September 15, 2018 feichang 0Comment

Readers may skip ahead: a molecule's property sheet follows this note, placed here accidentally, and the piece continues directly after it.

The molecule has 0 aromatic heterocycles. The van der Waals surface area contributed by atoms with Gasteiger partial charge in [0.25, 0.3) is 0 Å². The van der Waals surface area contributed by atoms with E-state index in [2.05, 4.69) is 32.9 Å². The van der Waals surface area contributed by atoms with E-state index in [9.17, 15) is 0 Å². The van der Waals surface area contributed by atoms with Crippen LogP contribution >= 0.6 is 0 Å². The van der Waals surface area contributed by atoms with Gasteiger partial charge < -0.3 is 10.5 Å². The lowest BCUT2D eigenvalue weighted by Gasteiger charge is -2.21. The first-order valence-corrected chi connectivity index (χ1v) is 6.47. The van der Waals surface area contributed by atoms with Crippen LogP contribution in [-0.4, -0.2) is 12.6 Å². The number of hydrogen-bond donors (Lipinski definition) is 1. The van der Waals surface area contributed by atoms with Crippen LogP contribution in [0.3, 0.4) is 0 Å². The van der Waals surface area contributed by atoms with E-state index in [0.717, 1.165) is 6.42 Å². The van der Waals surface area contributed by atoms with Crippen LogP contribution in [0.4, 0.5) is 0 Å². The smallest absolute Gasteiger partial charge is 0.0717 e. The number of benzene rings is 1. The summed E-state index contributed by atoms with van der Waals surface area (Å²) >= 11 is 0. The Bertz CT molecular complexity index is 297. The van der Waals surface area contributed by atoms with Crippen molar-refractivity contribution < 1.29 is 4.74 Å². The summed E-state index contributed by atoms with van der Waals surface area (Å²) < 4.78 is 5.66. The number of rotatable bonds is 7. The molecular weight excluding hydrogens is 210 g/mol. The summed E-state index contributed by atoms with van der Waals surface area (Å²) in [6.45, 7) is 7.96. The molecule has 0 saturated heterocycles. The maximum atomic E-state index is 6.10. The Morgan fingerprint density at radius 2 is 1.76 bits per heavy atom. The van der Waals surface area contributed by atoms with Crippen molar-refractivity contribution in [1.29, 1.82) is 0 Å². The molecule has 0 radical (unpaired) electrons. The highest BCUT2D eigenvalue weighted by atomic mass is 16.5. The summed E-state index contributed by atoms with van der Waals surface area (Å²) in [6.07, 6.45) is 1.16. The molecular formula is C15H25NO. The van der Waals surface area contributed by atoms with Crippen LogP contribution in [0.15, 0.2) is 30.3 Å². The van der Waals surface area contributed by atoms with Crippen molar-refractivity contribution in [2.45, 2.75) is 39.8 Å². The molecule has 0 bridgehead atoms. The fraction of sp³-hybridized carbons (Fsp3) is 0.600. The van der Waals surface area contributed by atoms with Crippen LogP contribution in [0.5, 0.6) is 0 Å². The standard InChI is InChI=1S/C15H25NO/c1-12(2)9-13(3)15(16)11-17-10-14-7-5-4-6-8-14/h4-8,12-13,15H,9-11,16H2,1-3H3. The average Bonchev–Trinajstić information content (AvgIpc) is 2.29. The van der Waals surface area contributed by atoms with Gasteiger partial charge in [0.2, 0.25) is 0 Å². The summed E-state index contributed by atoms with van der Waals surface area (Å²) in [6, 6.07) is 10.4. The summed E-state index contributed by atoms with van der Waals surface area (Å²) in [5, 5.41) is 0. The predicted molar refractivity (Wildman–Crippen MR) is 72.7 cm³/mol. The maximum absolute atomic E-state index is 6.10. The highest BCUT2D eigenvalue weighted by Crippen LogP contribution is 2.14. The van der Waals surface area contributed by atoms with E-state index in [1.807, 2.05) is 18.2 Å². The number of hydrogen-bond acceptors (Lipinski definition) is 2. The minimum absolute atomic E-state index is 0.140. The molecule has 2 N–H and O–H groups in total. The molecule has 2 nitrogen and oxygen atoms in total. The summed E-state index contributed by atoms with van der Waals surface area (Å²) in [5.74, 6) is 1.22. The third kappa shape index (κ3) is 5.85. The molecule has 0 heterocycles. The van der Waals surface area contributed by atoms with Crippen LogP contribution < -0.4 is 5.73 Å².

Small Business Eye Bolts An Eye Bolt is a small screw with a loop on one end and threads on the other end. Eye bolts are commonly used to attach lines to objects, for instance attaching a cable to the back of a painting to allow the painting to hang from a nail on a wall. Drop forged machinery eye bolts. Machinery eyes are fully threaded. Machinery eye bolts without a shoulder should not be used for angular loads. Wire eye lags (also referred to as screw thread eye bolts, eye screws, or turned/bent eye lags) have a wood screw thread for use in wood or lag anchors. Like wire eye bolts, wire eye lags are intended for light duty applications and should not be used for angular loads. The working load limits on this page apply only to machinery eye bolts and machinery eye bolts with shoulders. The working load limits for regular forged eye bolts can be found on our Forged Eye Bolt Working Load Limits page. Working load limits for eye bolts are based on a straight vertical lift in a gradually increasing manner. Angular lifts will significantly lower working load limits and should be avoided whenever possible. If an angular lift is required, a properly seated shoulder pattern machinery eye bolt must be used. Loads should always be applied to eye bolts in the plane of the eye, not at an angle to this plane. Angular lifts must never be more than a 45 degree pull. A screw A screw is a shaft with a helical groove or thread formed on its surface and provision at one end to turn the screw. Its main uses are as a threaded fastener used to hold objects together, and as a simple machine used to translate torque into linear force. It can also be defined as an inclined plane wrapped around a shaft. Differentiation between bolt and screw A bolt passes through a hole of larger diameter than its thread, and is held in place by a nut or similar device; it is not designed to be turned. What is often referred to as a bolt is in fact a cap screw, which is designed to be turned (or screwed). Cap screws may, or may not be used with nuts. The distinction is subtle, but significant in the design of the fastener. If threaded all the way to the back of the head a cap screw becomes a machine screw. Materials and strength Screws and bolts are made in a wide range of materials, with steel being perhaps the most common, in many varieties. Where great resistance to weather or corrosion is required, stainless steel, titanium, brass or bronze may be used, or a coating such as brass, zinc or chromium applied. Electrolytic action from dissimilar metals can be prevented with aluminium screws for double-glazing tracks, for example. Some types of plastic, such as nylon or Teflon, can be threaded and used for fastening requiring moderate strength and great resistance to corrosion or for the purpose of electrical insulation. Even porcelain and glass can have molded screw threads that are used successfully in applications such as electrical line insulators and canning jars. The same type of screw or bolt can be made in many different grades of material. For critical high-tensile-strength applications, low-grade bolts may fail, resulting in damage or injury. On SAE-standard bolts, a distinctive pattern of marking is impressed on the heads to allow inspection and validation of the strength of the bolt. However, low-cost counterfeit fasteners may be found with actual strength far less than indicated by the markings. Such inferior fasteners are a danger to life and property when used in aircraft, automobiles, heavy trucks, and similar critical applications. About the Author: 相关的主题文章: